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21 Nov What is Lyme Disease?

Lyme disease is relatively new to this area. Although first discovered in 1975 in Old Lyme, CT, and the first local cases were found about two years ago at our sister clinic: Pittsfield Veterinary Clinic. The number of cases has now increased dramatically! In order to understand this disease, we must go through some facts associated with Lyme disease.

The ticks associated with Lyme disease are the blacklegged tick, also known as the deer tick. The deer tick carries and transmits the spirochete bacteria called Borrelia burgdorferi. Interestingly, the ticks are infected with the spirochete bacteria from an infected host, such as a mouse. The tick can carry the bacteria without getting sick itself, carrying it for its remaining lifecycle and infecting various hosts.

The most common species affected by the Lyme bacteria are dogs, horses and humans. Cats and ruminants such as deer, cows, sheep and goats seem to be resistant.

It is very important pet owners are aware of tick blooms. Tick blooms occur during every spring and autumn. The damp, cool weather is the perfect environment ticks love and thrives in! A tick bloom is happening now! Ticks can be found all year, but during a bloom is when they are especially active. Ticks do not die during the winter like fleas. They are known to survive to -30 degrees Fahrenheit.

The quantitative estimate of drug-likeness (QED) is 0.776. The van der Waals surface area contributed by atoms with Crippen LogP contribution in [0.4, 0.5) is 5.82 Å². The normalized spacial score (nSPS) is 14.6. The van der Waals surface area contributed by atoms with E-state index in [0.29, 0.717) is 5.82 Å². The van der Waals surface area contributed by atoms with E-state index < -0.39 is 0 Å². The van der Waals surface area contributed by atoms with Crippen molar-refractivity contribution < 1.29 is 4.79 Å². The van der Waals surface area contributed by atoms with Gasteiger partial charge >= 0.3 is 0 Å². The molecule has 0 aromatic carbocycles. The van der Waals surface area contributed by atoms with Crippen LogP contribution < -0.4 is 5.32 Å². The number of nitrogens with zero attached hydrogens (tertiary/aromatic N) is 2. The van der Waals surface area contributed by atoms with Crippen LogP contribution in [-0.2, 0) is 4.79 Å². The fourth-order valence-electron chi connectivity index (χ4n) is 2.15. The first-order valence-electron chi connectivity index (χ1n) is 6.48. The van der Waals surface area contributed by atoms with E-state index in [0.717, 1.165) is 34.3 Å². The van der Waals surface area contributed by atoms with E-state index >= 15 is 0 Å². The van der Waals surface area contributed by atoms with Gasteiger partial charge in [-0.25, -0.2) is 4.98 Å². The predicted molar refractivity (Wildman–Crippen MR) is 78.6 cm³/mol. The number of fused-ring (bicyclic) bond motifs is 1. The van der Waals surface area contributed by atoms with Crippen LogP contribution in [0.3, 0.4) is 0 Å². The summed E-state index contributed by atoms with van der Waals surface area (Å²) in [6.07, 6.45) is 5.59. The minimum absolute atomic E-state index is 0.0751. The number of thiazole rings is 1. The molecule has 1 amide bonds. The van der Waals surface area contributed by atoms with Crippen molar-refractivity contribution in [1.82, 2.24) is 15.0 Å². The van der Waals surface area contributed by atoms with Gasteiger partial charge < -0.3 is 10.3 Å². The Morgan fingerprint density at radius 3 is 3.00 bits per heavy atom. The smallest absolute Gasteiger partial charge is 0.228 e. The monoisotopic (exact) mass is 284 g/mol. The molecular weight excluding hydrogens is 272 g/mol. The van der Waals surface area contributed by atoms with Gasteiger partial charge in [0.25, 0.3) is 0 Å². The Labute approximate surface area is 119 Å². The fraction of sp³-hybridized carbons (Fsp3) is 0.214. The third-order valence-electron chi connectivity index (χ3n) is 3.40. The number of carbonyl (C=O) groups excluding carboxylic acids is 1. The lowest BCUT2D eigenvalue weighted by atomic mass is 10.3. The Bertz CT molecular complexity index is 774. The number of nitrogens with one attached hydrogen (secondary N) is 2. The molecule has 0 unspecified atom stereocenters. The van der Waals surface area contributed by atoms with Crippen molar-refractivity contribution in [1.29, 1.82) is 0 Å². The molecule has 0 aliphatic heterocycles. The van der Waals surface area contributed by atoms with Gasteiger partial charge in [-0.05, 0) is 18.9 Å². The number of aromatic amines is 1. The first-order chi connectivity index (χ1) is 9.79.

Common symptoms of Lyme disease in dogs include fever, swelling of the joints, pain, and loss of appetite, constant tiredness, and arthritis. If left untreated, Lyme disease can lead to more serious health complications such as heart disease, neurologic disease and kidney failure. Lyme disease can be fatal if left untreated.

Early detection is critical for your pet. A ten-minute in house blood test is available and can be performed during an office visit. Treatment with prescription antibiotics over a four-week period is possible in the early stages. It is important to know that if your pet has tested positive, you and your family cannot “catch” the disease from your infected pet, but be aware that ticks are in your environment.

As always, prevention is best! There are many effective tick prevention products available. First line defenses include Seresto collars, monthly topical treatments and oral chews. A Lyme disease vaccine is also available and a good second line defense. And of course, always inspect your pets and yourself for ticks after any outdoor activity!